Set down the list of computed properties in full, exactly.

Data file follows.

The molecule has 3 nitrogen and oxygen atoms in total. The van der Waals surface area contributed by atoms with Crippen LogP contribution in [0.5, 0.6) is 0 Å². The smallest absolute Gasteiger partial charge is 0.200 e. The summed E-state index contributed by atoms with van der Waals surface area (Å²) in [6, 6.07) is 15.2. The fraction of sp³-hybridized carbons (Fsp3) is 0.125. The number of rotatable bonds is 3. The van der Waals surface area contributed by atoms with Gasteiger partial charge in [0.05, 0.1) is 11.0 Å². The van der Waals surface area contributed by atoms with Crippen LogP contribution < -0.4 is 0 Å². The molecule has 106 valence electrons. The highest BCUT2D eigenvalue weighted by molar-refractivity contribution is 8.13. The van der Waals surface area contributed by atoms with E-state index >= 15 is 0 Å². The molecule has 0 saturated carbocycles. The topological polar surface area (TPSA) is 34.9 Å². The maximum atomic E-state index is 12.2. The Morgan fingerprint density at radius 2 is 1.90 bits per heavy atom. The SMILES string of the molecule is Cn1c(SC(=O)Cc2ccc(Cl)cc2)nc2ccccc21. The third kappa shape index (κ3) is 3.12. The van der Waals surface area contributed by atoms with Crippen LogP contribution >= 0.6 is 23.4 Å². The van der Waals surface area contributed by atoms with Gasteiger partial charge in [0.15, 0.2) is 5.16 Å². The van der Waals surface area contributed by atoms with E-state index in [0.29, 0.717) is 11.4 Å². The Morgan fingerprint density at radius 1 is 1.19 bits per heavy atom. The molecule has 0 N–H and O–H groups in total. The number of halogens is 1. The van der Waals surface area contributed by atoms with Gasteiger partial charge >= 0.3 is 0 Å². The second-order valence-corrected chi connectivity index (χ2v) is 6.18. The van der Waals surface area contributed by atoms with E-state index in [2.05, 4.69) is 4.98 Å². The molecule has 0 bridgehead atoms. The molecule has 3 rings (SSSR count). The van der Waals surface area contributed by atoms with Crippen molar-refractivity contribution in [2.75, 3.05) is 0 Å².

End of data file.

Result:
The molecule has 3 nitrogen and oxygen atoms in total. The van der Waals surface area contributed by atoms with Crippen LogP contribution in [0.5, 0.6) is 0 Å². The smallest absolute Gasteiger partial charge is 0.200 e. The summed E-state index contributed by atoms with van der Waals surface area (Å²) in [6, 6.07) is 15.2. The fraction of sp³-hybridized carbons (Fsp3) is 0.125. The number of rotatable bonds is 3. The van der Waals surface area contributed by atoms with Gasteiger partial charge in [0.05, 0.1) is 11.0 Å². The van der Waals surface area contributed by atoms with Crippen LogP contribution < -0.4 is 0 Å². The molecule has 106 valence electrons. The highest BCUT2D eigenvalue weighted by molar-refractivity contribution is 8.13. The van der Waals surface area contributed by atoms with E-state index >= 15 is 0 Å². The molecule has 0 saturated carbocycles. The topological polar surface area (TPSA) is 34.9 Å². The maximum atomic E-state index is 12.2. The Morgan fingerprint density at radius 2 is 1.90 bits per heavy atom. The SMILES string of the molecule is Cn1c(SC(=O)Cc2ccc(Cl)cc2)nc2ccccc21. The third kappa shape index (κ3) is 3.12. The van der Waals surface area contributed by atoms with Crippen LogP contribution >= 0.6 is 23.4 Å². The van der Waals surface area contributed by atoms with Gasteiger partial charge in [0.15, 0.2) is 5.16 Å². The van der Waals surface area contributed by atoms with E-state index in [0.29, 0.717) is 11.4 Å². The Morgan fingerprint density at radius 1 is 1.19 bits per heavy atom. The molecule has 0 N–H and O–H groups in total. The number of halogens is 1. The van der Waals surface area contributed by atoms with Gasteiger partial charge >= 0.3 is 0 Å². The second-order valence-corrected chi connectivity index (χ2v) is 6.18. The van der Waals surface area contributed by atoms with E-state index in [2.05, 4.69) is 4.98 Å². The molecule has 0 bridgehead atoms. The molecule has 3 rings (SSSR count). The van der Waals surface area contributed by atoms with Crippen molar-refractivity contribution in [2.75, 3.05) is 0 Å².